"I Will Not Make Any More Boring Art"
I can imagine Baldessari, a man who lit his entire body of
work on fire and watched it burn to ash, writing each letter of that
phrase deliberately, reiterating the promise to himself with every stroke of his pen.
I have been thinking of those words recently, and of Baldessari’s impulse to torch everything that he had done but was not proud of.
Confession: I have made boring art. Probably you have, too. You felt it, right? That moment when you can go through the motions and know someone else will say “Good job!” but you aren’t going to have a deep and lengthy conversation about it later.
But really, that’s my fault, isn’t it? I am frequently bored by theatre because of the theatre I choose to go to. No one is forcing me, so what the... you know?
Last year when I wrapped on my first indie feature, I thought “Movies make me excited. Theatre makes me tired.” I was surprised, and sad to feel that way.
I promised myself that I would find theatre that was challenging, interesting, new and unexpected.
I am still committed to that, and in addition to having found a new love and hope for what theatre is, and what it can become, I have learned more about who I am as an artist. I know that there are great lessons we can all learn from seeing the masters of our profession laying it all bare on a Broadway stage but (yet another confession) although I feel awe for what I have just seen, I do not feel challenged or even surprised.
Since taking a more active approach to finding theatre that does suprise me, I have been to places I didn’t know existed in New York, met new people (many of them now good friends) and have some pretty good stories to tell.
Last week I went to a performance on a rooftop in alphabet city. It was sold out and the only access was through a private apartment on the top floor. Out of respect for the tenants, the “house manager” had us all wait on the street until everyone was present and then escorted us up in one group. The crowd on the street caused many passersby to stop and ask what was happening... a party? A viewing? What - theatre?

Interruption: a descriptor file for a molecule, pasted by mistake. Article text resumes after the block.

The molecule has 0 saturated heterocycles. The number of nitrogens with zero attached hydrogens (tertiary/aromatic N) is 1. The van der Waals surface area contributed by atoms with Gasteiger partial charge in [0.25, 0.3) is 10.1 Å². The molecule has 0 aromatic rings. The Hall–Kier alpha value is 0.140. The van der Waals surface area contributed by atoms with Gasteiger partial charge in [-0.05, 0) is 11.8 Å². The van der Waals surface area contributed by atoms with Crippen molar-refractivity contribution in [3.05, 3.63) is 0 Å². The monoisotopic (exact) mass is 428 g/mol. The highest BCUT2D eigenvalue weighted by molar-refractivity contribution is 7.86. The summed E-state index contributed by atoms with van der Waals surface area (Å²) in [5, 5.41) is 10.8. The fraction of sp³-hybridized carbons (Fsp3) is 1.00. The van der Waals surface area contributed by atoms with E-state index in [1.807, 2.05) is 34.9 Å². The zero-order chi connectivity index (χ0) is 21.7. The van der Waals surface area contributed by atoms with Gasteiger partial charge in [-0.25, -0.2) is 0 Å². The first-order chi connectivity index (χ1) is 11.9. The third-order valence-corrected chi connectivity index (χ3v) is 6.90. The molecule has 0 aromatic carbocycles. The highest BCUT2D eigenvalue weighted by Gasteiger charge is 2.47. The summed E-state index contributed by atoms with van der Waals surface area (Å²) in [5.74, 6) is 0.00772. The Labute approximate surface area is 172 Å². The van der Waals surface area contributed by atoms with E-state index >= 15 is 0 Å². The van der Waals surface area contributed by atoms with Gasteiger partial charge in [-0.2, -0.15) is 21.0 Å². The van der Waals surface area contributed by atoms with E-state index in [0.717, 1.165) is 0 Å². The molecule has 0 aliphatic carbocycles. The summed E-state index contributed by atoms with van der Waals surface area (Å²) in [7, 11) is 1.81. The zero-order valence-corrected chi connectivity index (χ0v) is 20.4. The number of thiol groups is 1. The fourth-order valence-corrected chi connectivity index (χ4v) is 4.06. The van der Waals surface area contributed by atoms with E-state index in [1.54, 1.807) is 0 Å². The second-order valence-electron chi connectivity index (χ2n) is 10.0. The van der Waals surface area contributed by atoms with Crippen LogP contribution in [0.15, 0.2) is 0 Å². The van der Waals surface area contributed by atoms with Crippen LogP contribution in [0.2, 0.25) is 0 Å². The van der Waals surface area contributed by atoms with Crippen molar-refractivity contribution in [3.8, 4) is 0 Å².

They looked like they had never heard the word before - as if they had forgotten theatre exists outside of midtown.
The Shades of Gray, the company that was presenting this particular piece of theatre, is a dedicated to “exploring and honoring the ‘in between’ of the common human experience”. I definitely felt that I was both “in” and “between” something. I was a part of the performance, and between the reality of the world around me, and the fantasy world that the performance created that night up on the roof.
And I think it is starting to catch on - I am certainly not alone in this pursuit of more interesting theatre, and of alternative experiences. New York is (again?) the underground city... speakeasies, loft parties, warehouse circuses, and organized drum circles. Our ability to organize and find communities within one another has never been stronger... sometimes it just takes that extra step to get the connection off-line and in person.
Hence, theatre. And why it is still so important. Movies can be watched at home alone. You have to get out in the world to experience theatre.
My forays into “new” theatre have also led me to the show that I am currently working on. This is the first time that I am telling people that I know the show will be as exciting and unexpected as the rehearsal process. The truth is, I don’t entirely know what exactly is going to happen on Friday when we open. This show has such an intimate relationship with the audience and with the (secret) space we are performing in that this production is... well, maybe this will help:
Imagine you are invited by a friend of a friend to attend a party at a mansion. You are expecting to see performances of some kind, but mostly you are thrilled by the opportunity to drink champagne and explore this amazing house (it’s not ever day you get to party like Gatsby... unless you do, in which case we need to talk). When you get there, someone checks you off a list, turns someone else away, which makes you suddenly feel like a celebrity. You enter and assess. What’s going on? Do I know anyone else here? Who is the host? What’s happening over there? I haven’t heard this song in YEARS! Where’s the bar? Can I have a drink? Okay yes, yes, this could be interesting. Now what? Now what?
You decide to explore and....
... I can’t tell you what you might discover. You’ll just have to see for yourself. I dare you. No more boring art.
photo courtesy of Lucy Di Rosa and The Private Theatre